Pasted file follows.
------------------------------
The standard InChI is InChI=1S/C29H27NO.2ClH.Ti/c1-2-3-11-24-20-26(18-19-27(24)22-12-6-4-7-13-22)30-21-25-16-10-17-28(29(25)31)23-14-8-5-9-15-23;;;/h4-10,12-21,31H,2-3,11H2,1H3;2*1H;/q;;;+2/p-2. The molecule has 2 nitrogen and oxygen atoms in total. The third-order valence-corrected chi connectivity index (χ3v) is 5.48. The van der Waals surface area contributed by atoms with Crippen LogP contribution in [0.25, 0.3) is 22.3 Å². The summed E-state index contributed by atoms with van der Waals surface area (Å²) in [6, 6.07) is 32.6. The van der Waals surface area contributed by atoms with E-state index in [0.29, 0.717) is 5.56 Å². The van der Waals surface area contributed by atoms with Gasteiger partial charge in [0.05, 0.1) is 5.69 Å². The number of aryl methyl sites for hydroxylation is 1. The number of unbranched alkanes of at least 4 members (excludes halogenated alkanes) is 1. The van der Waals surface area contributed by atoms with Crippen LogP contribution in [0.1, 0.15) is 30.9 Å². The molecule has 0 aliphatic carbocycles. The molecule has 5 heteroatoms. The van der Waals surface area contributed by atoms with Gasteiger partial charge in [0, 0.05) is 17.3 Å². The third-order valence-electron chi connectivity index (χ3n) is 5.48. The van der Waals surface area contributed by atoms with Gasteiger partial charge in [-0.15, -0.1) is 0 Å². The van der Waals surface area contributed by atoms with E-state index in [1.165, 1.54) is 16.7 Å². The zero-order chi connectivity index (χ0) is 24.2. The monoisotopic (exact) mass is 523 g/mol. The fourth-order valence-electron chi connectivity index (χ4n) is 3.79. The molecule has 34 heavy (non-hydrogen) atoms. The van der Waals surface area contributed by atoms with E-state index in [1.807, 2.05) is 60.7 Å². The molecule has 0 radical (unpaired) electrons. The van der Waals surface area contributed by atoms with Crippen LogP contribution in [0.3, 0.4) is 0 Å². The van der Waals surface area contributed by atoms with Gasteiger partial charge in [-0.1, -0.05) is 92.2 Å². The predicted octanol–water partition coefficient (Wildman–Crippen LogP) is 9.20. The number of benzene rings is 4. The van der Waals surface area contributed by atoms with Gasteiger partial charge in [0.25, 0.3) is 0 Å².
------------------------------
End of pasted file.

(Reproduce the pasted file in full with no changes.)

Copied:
The standard InChI is InChI=1S/C29H27NO.2ClH.Ti/c1-2-3-11-24-20-26(18-19-27(24)22-12-6-4-7-13-22)30-21-25-16-10-17-28(29(25)31)23-14-8-5-9-15-23;;;/h4-10,12-21,31H,2-3,11H2,1H3;2*1H;/q;;;+2/p-2. The molecule has 2 nitrogen and oxygen atoms in total. The third-order valence-corrected chi connectivity index (χ3v) is 5.48. The van der Waals surface area contributed by atoms with Crippen LogP contribution in [0.25, 0.3) is 22.3 Å². The summed E-state index contributed by atoms with van der Waals surface area (Å²) in [6, 6.07) is 32.6. The van der Waals surface area contributed by atoms with E-state index in [0.29, 0.717) is 5.56 Å². The van der Waals surface area contributed by atoms with Gasteiger partial charge in [0.05, 0.1) is 5.69 Å². The number of aryl methyl sites for hydroxylation is 1. The number of unbranched alkanes of at least 4 members (excludes halogenated alkanes) is 1. The van der Waals surface area contributed by atoms with Crippen LogP contribution in [0.1, 0.15) is 30.9 Å². The molecule has 0 aliphatic carbocycles. The molecule has 5 heteroatoms. The van der Waals surface area contributed by atoms with Gasteiger partial charge in [0, 0.05) is 17.3 Å². The third-order valence-electron chi connectivity index (χ3n) is 5.48. The van der Waals surface area contributed by atoms with Gasteiger partial charge in [-0.15, -0.1) is 0 Å². The van der Waals surface area contributed by atoms with E-state index in [1.165, 1.54) is 16.7 Å². The zero-order chi connectivity index (χ0) is 24.2. The monoisotopic (exact) mass is 523 g/mol. The fourth-order valence-electron chi connectivity index (χ4n) is 3.79. The molecule has 34 heavy (non-hydrogen) atoms. The van der Waals surface area contributed by atoms with E-state index in [1.807, 2.05) is 60.7 Å². The molecule has 0 radical (unpaired) electrons. The van der Waals surface area contributed by atoms with Crippen LogP contribution in [0.3, 0.4) is 0 Å². The van der Waals surface area contributed by atoms with Gasteiger partial charge in [-0.1, -0.05) is 92.2 Å². The predicted octanol–water partition coefficient (Wildman–Crippen LogP) is 9.20. The number of benzene rings is 4. The van der Waals surface area contributed by atoms with Gasteiger partial charge in [0.25, 0.3) is 0 Å².